I'm an award-winning author with a friendship dilemma. A long time friend has definitely hurt my feelings. She told one of my clients whose memoir I'm writing that she'd Googled my agent and that he was basically a "nobody," casting doubts upon my agent's ability to broker a deal on his book and the likeliness of film rights.
It sowed seeds of doubt with my client and caused me a lot of unnecessary time trying to defend my agent who is actually one of the most powerful in the business. In fact, he doesn't have a website and intentionally keeps a low profile because he's exclusive and takes on new authors by referral only.
She also told my client that I'm "just a ghost writer," which is not an accurate account of my abilities and I felt it was said in a disparaging manner and insinuated that she doubted I could pull off a project of this scope. My dilemma is whether or not to send her the note setting the record straight, along with a list of my agent's top-tier clients.
I am hurt and astonished by her behavior. Should I confront her, or do as my husband counsels and simply have the revenge of a bestseller and boatloads of money from film rights. What are your thoughts? I'm feeling blue, fatigued and having a hard time jumping back into my assignments after this disappointment.
I haven't responded to her latest email which is all chatty and thanking me for recommending a good book doctor for her manuscript. I don't have it in me today.
I can well understand your feelings of hurt and disappointment. It's sad when a friend has to tear you down to build herself up. Your "friend" has undermined you with your client, either because she is competitive and envious of your success or because she is clueless and has bad judgment. In either case, you have a friendship problem.
I think that this one will be hard, if not impossible, to remedy. If her envy is the problem, that is something SHE can work on but there isn't much you can do yourself to make her less envious of you. If she has bad judgment and loose lips, can you trust her enough to involve her or even let her know about your business dealings in the future?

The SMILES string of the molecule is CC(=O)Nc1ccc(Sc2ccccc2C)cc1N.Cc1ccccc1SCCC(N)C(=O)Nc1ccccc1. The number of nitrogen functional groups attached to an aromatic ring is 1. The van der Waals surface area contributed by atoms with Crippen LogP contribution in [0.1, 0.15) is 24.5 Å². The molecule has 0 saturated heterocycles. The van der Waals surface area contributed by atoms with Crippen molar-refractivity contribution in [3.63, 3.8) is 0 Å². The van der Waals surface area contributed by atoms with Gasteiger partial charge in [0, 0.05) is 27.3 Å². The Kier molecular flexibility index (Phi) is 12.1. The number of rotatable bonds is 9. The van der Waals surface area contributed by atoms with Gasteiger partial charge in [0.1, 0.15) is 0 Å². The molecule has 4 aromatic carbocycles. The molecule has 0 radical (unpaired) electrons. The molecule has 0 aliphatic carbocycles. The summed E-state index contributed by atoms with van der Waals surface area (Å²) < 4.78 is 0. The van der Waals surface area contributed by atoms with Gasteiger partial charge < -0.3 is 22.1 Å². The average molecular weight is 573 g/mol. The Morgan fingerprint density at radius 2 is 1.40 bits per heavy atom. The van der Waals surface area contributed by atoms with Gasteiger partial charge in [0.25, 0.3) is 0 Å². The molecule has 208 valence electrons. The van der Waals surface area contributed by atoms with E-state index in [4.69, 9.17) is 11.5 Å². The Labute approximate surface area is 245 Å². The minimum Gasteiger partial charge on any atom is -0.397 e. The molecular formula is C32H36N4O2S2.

It's absolutely necessary for you to educate your client about your confidence in your agent -- and you've learned an important lesson about your friend. You have the choice of cutting her off from you completely or trying to redefine the relationship by setting clear boundaries about what you can comfortably tell her and what you can't. Perhaps, you need to stay clear of any discussions about your work. But squelching communication about such an important element of your life may doom the friendship. The ball is in your court. Whether your friendship survives this betrayal will be determined by the strength of your ties to one another and how meaningful this friendship is to you overall.
Best of luck with your book!
Have a friendship dilemma that is bothering you? Perhaps I can help. Write to me at: Irene@fracturedfriendships.com.
Irene S. Levine, PhD is a freelance journalist and author. She holds an appointment as a professor of psychiatry at the New York University School of Medicine and is working on a book about female friendships, Best Friends Forever: Surviving the Myth, that will be published by Overlook Press in September, 2009. She recently co-authored Schizophrenia for Dummies (Wiley, 2008). She also blogs about female friendships at The Friendship Blog.
Follow Dr. Irene S. Levine on Twitter: www.twitter.com/IreneLevine